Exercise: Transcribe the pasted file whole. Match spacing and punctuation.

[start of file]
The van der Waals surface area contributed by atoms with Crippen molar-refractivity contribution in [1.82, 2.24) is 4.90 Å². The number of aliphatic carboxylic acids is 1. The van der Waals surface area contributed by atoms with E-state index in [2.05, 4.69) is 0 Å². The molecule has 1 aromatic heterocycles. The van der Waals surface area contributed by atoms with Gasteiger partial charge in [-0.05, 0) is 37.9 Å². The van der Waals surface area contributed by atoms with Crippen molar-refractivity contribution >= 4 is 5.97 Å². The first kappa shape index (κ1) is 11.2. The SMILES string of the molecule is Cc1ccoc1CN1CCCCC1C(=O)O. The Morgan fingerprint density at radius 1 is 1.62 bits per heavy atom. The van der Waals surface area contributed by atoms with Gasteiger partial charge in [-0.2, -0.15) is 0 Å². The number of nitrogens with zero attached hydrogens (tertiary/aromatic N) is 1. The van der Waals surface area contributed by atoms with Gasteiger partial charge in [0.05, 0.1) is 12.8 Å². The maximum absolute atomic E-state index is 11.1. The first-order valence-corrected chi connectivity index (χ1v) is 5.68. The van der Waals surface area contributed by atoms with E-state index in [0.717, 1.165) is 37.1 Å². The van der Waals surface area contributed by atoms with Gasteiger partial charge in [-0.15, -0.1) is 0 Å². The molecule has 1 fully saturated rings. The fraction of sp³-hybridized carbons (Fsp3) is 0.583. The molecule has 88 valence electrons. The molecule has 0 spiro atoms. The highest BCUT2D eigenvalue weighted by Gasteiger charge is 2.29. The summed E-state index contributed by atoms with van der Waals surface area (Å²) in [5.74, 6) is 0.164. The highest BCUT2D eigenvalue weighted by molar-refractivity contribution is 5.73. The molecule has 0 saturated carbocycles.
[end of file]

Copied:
The van der Waals surface area contributed by atoms with Crippen molar-refractivity contribution in [1.82, 2.24) is 4.90 Å². The number of aliphatic carboxylic acids is 1. The van der Waals surface area contributed by atoms with E-state index in [2.05, 4.69) is 0 Å². The molecule has 1 aromatic heterocycles. The van der Waals surface area contributed by atoms with Gasteiger partial charge in [-0.05, 0) is 37.9 Å². The van der Waals surface area contributed by atoms with Crippen molar-refractivity contribution >= 4 is 5.97 Å². The first kappa shape index (κ1) is 11.2. The SMILES string of the molecule is Cc1ccoc1CN1CCCCC1C(=O)O. The Morgan fingerprint density at radius 1 is 1.62 bits per heavy atom. The van der Waals surface area contributed by atoms with Gasteiger partial charge in [-0.2, -0.15) is 0 Å². The number of nitrogens with zero attached hydrogens (tertiary/aromatic N) is 1. The van der Waals surface area contributed by atoms with Gasteiger partial charge in [0.05, 0.1) is 12.8 Å². The maximum absolute atomic E-state index is 11.1. The first-order valence-corrected chi connectivity index (χ1v) is 5.68. The van der Waals surface area contributed by atoms with E-state index in [0.717, 1.165) is 37.1 Å². The van der Waals surface area contributed by atoms with Gasteiger partial charge in [-0.15, -0.1) is 0 Å². The molecule has 1 fully saturated rings. The fraction of sp³-hybridized carbons (Fsp3) is 0.583. The molecule has 88 valence electrons. The molecule has 0 spiro atoms. The highest BCUT2D eigenvalue weighted by Gasteiger charge is 2.29. The summed E-state index contributed by atoms with van der Waals surface area (Å²) in [5.74, 6) is 0.164. The highest BCUT2D eigenvalue weighted by molar-refractivity contribution is 5.73. The molecule has 0 saturated carbocycles.